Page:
The European Union launched its first Galileo navigation satellite, the Giove-A, on Dec. 28 in a program to end Europe's reliance on the United States' Global Positioning System, or GPS.
The European system, which is expected to go into service in 2008, aims to have an accuracy of 3 feet or less--five times better than the current GPS system.
Cornell University researchers said this week that they've cracked the codes used by the Giove-A, raising questions as to whether the European Space Agency project will be economically viable. But EU officials said the intercepted signals are neither final nor secret.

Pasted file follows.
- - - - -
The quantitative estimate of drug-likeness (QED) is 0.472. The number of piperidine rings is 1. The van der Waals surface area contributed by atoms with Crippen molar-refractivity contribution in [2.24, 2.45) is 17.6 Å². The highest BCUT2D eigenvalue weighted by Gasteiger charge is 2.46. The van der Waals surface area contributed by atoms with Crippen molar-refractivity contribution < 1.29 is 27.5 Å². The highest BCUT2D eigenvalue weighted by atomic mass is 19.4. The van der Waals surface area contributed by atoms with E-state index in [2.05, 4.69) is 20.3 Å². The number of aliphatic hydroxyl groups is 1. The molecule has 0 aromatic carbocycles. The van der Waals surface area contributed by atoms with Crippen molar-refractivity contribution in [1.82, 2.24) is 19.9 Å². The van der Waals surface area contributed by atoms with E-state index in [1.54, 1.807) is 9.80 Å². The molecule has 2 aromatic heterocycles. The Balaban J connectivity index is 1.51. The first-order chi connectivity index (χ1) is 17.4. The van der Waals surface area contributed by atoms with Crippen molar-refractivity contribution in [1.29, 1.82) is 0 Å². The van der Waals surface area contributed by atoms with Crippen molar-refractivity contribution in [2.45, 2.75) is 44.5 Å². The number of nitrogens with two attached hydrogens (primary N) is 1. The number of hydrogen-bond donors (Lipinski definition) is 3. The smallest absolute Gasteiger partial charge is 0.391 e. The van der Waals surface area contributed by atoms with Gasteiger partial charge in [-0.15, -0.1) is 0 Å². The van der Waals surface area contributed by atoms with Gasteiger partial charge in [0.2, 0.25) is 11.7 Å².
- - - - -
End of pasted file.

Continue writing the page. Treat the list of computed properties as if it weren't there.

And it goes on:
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Bill Detwiler is Editor in Chief of TechRepublic and the host of Cracking Open, CNET and TechRepublic's popular online show. Prior to joining TechRepublic in 2000, Bill was an IT manager, database administrator, and desktop support specialist in the social research and energy industries. He has bachelor's and master's degrees from the University of Louisville, where he has also lectured on computer crime and crime prevention.